How to be A Travel Writer — In One Easy Step

Driving through Sweetwater, Texas a few years ago, I noticed a sign hanging over the door of a business. “Al’s Autorepair, Income Tax Preparation and Pool Hall”. Al wasn’t missing a trick. He was into all three things and would let people in that dusty west Texas town know it. I didn’t stick around to see how successful he was.

If you’re in business, want to be in business or have thought about being in business, you need to join LinkedIn. If you’ve never heard of LI, think of it as a Facebook for grownups. Professional, business-oriented grownups. You won’t find any cutsey kitty pics on LI but you will find hints, tips and ideas to take your business to the next level. If you pay attention to details.

As a freelance photojournalist, I tend to hangout on the — wait for it — freelance, photojournalist groups. I might toss in a group or two about photography and even occasionally visit a group abour travel and writers. The tips I’ve gotten have been good.

Now it’s my turn to throw one into the mix that I bet a lot of people haven’t even thought about. Heck, from looking at some of the posts, I think most people haven’t thought about it.

My tip? Carefully plan how you will briefly state your job description. One of the groups I’m a member of has had a thread running now for a few days about how tough it is to find someone to buy travel articles. Some of the commenters shared some good insight, but I was kind of shocked to my skivvies when I noticed something.

Very few of them even mentioned writing as a vocation, or even a primary vocation. Here’s the names and titles as listed on the group I’m talking about. I haven’t given anyones last name to save them some embarrassment.

Freelancer — Freelancer of what? Making cookies? Jet engine mechanic?

Independent Meeting Planner/Professional Conference Manager/Freelance Meetings/Travel Writer — Lists three things and then, “Oh yah, I’m a travel writer too.”

Sr. Account Executive/Clinical Specialist — What the heck is this and what does it have to do with travel writing?

MPhill Communication & PR Management Specialist — So you’re great at public relations and communication, what does this say about travel writing?’

Writer, Photographer, Designer/Illustrator — Did real good, but then had to throw in the part about designer.

C’mon people. Focus. Focus. If you’re like Al and market everything that you do, how will anyone take you for a “pro” in what you really do?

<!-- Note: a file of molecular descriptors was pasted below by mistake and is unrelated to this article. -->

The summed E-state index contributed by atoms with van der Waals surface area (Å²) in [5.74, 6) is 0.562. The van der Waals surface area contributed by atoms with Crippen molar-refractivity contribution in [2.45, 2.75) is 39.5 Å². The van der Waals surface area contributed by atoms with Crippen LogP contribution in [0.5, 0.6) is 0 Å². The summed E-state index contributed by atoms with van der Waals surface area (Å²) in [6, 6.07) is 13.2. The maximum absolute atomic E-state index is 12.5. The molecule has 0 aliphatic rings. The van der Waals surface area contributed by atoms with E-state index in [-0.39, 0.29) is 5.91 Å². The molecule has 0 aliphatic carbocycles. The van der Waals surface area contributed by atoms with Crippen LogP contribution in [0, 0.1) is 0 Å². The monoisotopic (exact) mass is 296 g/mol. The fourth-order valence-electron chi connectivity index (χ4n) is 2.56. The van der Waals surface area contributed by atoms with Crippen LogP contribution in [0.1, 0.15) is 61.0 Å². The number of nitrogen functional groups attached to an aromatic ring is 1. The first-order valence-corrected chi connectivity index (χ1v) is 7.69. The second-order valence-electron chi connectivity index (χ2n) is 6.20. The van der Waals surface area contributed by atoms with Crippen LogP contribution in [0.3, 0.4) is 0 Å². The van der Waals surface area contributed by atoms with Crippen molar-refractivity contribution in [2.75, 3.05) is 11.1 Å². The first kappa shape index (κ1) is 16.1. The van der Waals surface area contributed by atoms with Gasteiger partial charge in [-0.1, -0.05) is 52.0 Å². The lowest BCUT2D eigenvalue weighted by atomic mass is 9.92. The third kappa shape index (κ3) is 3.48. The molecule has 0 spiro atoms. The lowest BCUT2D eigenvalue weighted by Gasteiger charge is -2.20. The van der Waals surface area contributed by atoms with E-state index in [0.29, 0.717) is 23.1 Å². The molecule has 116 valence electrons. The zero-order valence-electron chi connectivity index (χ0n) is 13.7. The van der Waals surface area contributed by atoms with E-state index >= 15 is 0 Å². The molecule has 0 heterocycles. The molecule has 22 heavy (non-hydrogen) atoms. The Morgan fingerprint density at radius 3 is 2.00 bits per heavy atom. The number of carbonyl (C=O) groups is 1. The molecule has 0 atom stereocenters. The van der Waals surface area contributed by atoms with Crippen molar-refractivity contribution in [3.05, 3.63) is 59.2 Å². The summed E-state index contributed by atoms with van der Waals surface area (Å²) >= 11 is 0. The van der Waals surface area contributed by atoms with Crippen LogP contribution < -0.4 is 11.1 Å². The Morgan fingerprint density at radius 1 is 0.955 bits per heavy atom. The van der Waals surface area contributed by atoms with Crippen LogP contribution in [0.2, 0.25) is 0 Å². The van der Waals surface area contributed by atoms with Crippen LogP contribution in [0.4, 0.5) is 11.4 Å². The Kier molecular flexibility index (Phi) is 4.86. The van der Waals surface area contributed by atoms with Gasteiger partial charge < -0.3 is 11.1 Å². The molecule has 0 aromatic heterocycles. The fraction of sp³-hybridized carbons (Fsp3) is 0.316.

Me? I list mine as a ‘freelance photojournalist’. I’ve got four trips coming up in January, so it must work.

I wonder how Al is doing back in west Texas?
Jerry Nelson, Photojournalist

Featured ExpatBased in Argentina, Jerry writes about social justice issues throughout the world and his work has been picked up by major media outlets globally.

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Jerry Nelson is an American freelance photojournalist.  When not traveling, he can be found on the streets of Buenos Aires as Lead Photographer for BuenosTours, the largest private tour company in South America.  Connect with Jerry on MosaicHub, Facebook or LinkedIn today.  Have a story that needs to reach national media?  Email him today.


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4 thoughts on “How to be A Travel Writer — In One Easy Step

  1. Well Jerry, I have to say I have followed your work over the past few years and been very impressed, but this little dittie sort of brings you down a notch in my opinion. It is clearly your intention to cause embarrassment to the people you have named. With a job title, a first name, and Google, I can find anyone. I have received a number of email from friends about this blog. I guess my friends know how to use Google too. Unfortunately, I feel you have done nothing but embarrass yourself.

    As with any type of endeavor, some of those with the most talent in that area choose to do something else as their primary vocation. All the people you have attempted to belittle in your post are quite successful at something else and still choose to put some of their time into travel writing. Your apparent assumption that only those with full time travel writing gigs know what they are talking about is not uncommon, but a sad commentary on the current state of the industry and the people that work within it.

    Nathan LAKE, RN, BSN, MSHA
    Sr. Account Executive/Clinical Specialist

  2. Thanks for the response Nathan, but unfortunately that’s the way it is. LinkedIn is NOT Facebook, it’s a professional social media tool for professionals and as such, people should remember they need to present themselves professionally.

    If you were to apply for a job in a healthcare job somewhere, would you also list on your resume that you repaired lawnmowers on the side?

    Nope, of course not and it’s a stupid question. But that’s exactly what people do when they list secondary interests/skills on their LinkedIn profile.

    Don’t take my word for it. There was a great week in Forbes a few months ago about that very subject. I’ll see if I can find it.

    In the meantime, have a great day!

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